When the census is released on April 2nd, the digital copy will be viewable, free of charge, on personal computers or at NARA public access computers.
Not every researcher will be prepared to search the census. The 1940 census will be placed online by NARA, but it will not be searchable by variables such as names. If you are like me, you are so accustomed to searching the census online by surname that you have almost forgotten those squinty-eyed days of scanning reels of microfilms to find your ancestors in pages of street-by-street listings. While our computers will replace the dark rooms and microfilm readers, if we want to find our 1940 ancestors in a somewhat efficient manner online, we will need at least three important pieces of information: name, address, and enumeration district number (ED).
Researchers would be wise to begin collecting 1940 addresses now. Ask relatives for house numbers, street names, or, at least, neighborhood names. Go to local historical societies, libraries, and online genealogy databases to find 1940 city directories.The NARA site (link provided below) suggests additional sources of addresses: draft records, naturalization records, and the 1930 census (if your relatives did not change residences).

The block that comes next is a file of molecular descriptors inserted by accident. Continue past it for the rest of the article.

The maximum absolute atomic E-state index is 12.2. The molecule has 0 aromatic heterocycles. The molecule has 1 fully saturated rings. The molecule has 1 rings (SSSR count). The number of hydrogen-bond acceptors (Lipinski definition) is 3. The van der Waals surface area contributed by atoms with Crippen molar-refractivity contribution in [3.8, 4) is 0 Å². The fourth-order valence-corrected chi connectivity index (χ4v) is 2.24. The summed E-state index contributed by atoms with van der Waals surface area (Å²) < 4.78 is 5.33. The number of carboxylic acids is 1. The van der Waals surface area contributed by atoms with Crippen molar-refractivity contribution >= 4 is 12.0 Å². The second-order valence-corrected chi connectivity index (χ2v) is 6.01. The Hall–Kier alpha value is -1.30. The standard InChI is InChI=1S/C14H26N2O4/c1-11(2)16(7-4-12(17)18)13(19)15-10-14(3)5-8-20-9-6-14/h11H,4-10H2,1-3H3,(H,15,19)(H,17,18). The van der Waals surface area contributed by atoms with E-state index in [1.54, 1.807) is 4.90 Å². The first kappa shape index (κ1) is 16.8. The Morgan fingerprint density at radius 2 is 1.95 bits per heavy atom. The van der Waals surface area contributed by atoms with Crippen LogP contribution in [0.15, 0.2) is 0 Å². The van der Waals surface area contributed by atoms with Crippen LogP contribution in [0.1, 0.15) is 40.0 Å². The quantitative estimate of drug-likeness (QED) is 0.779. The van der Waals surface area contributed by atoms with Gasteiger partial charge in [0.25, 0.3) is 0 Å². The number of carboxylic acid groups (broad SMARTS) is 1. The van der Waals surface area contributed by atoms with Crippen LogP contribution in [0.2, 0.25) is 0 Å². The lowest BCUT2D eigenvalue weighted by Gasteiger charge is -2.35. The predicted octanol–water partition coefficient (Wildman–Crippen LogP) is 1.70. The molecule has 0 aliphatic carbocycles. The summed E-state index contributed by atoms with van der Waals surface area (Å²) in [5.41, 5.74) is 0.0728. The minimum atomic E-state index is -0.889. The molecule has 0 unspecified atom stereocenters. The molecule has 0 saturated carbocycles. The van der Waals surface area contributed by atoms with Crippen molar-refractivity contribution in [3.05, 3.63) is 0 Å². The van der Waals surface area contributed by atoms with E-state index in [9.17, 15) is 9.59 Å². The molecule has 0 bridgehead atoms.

Once you have an address, you can obtain the ED number through NARA maps and resources online. Another useful site is Steve Morse's One Step page on the 1940 census. Steve Morse has a short, informative tutorial on his One Step site that can help you prepare to search the 1940 ceneus. Links to these handy sites are below.
I once found my grandmother's family in the 1915 NJ state census by beginning on page 1 and scanning each page. This feat (on a microfilm reader back in the days before Al Gore invented the Internet) took me two days and cost me a migraine. I will be better prepared with addresses and ED numbers in April!